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Mystery Passage Monday - Essay

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Introduction

"The Wild Swans at Coole" by W.B. Yeats is a poem about the brilliance of the Wild Swans at a river known as Coole. The poem expresses feelings of deep compassion and tenderness of the swans and their peace. From the beginning of the poem, the narrator describes the autumn season, carefully applying the setting to the beauty of the swans and the changing of the foliage. While the narrator encompasses the swans' beauty, he also acknowledges their unique characteristics of their age, being both young and old. "The Wild Swans at Coole" by W.B. Yeats is a poem in which the wild swans seem to captivate the heart and subtle understanding of the seasons and its beauty. Therefore, the poem structure is a direct reflection of the author's outlooks and ideas on aging. The poem is divided up into five stanzas, each with a rhyming pattern, such as ""The trees are in their autumn beauty/The woodland paths are dry,/Under the October twilight the water/ Mirrors a still sky;/ Upon the brimming water among the stones/ Are nine and fifty swans." ...read more.

Middle

The presence of the end rhyme is not highlighted, further demonstrating the idea that aging happens rapidly, without knowledge. Thought end rhyme is an important aspect of the development and understanding of the poem, it is not the only literary device present. "The Wild Swans at Coole" by W.B. Yeats conforms to the idea of allegory. Allegory is identified as, where an aspect of a story or poem is a representation of something; it is usually of a larger abstract concept or event in the authors' life. "The Wild Swans at Coole" by W.B. Yeats" provides an interesting allegory in life, illustrating the aging theme, as all things will grow old in time. In the first stanza, the author says "...Are nine and fifty swans." (Yeats, 6), which illustrates the complexity of aging as easily overlooked. The narrator, just based on the attitude the poem emulates, seems to be reminiscent of the autumn season. His outlooks changes from happiness and nostalgia to fear, of the issues associated with aging. ...read more.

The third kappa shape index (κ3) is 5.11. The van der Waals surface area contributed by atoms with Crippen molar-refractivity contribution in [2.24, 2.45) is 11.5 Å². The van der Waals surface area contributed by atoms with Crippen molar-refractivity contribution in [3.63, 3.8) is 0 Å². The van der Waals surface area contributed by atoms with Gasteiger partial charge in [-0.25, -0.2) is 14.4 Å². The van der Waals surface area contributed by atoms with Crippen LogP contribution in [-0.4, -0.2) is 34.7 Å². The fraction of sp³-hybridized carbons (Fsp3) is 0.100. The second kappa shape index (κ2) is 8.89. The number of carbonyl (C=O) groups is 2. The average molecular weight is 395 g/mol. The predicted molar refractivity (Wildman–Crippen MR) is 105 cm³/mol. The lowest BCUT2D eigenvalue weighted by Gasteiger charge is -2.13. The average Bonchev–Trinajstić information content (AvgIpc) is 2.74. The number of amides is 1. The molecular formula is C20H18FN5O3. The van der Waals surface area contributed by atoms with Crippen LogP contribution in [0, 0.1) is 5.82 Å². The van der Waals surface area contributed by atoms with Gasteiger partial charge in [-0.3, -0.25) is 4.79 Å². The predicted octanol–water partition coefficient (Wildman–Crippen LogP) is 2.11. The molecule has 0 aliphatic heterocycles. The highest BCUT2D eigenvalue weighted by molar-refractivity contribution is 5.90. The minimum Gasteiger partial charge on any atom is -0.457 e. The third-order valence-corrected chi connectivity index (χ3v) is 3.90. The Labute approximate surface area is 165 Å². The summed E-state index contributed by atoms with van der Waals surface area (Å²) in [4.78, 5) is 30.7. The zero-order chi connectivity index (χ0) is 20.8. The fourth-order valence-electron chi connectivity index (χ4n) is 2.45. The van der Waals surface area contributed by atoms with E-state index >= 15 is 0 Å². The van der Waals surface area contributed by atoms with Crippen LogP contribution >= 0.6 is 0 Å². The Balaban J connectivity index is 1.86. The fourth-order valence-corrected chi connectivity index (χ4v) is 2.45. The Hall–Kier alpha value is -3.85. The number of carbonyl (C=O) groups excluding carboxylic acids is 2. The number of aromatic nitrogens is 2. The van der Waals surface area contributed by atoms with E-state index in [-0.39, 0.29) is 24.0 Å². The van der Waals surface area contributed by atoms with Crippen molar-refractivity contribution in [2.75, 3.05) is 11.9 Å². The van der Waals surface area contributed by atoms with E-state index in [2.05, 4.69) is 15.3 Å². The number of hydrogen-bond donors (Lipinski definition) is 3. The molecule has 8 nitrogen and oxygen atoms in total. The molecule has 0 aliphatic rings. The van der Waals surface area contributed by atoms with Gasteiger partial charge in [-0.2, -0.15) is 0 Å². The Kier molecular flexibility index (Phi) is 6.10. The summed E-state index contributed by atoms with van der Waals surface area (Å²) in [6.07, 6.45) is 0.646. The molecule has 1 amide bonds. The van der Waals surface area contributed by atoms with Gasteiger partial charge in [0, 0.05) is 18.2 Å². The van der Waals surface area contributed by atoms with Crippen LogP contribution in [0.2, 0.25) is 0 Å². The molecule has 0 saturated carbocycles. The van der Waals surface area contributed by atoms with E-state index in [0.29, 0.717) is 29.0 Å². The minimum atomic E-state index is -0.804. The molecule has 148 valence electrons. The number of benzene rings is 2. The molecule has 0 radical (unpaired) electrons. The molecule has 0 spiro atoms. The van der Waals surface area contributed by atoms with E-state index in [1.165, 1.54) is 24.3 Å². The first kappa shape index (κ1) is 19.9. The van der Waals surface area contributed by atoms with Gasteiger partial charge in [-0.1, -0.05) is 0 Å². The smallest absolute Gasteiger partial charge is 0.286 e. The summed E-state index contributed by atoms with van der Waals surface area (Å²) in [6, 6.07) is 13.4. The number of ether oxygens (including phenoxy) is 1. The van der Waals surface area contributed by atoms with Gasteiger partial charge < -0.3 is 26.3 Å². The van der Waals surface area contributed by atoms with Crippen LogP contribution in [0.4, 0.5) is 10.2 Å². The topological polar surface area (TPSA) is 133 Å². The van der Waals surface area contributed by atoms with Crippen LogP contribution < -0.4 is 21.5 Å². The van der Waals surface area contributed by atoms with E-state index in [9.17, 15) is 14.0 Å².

Conclusion

Like Yeats, the fear of old age seems to come from the fear of not being independent. Yeats holds up the idea of hope during and after aging, as well as demonstrating how well the swans are a testament for old age and the beauty of it. Towards the end, the narrators tone becomes more plantative, indicating the acception of old age, but still hints the subtle pain in which he feels about time changing. This is placed against the ideas of the swans and their symbol of hope, wise ness, old age and the idea of welcoming change as a mysterious beauty. In the end, Yeats idea that though aging may be unwelcome and scary, the swans and the seasons demonstrate how aging and time change can be more beautiful if accepted. Kayana McCalla Sawyer, B MPM Final Draft - "The Wild Swans at Coole" by W.B Yeats December 10, 2007 Word Count: 1,050 You Can Always Find Beauty in Aging McCalla, - 1 - ...read more.

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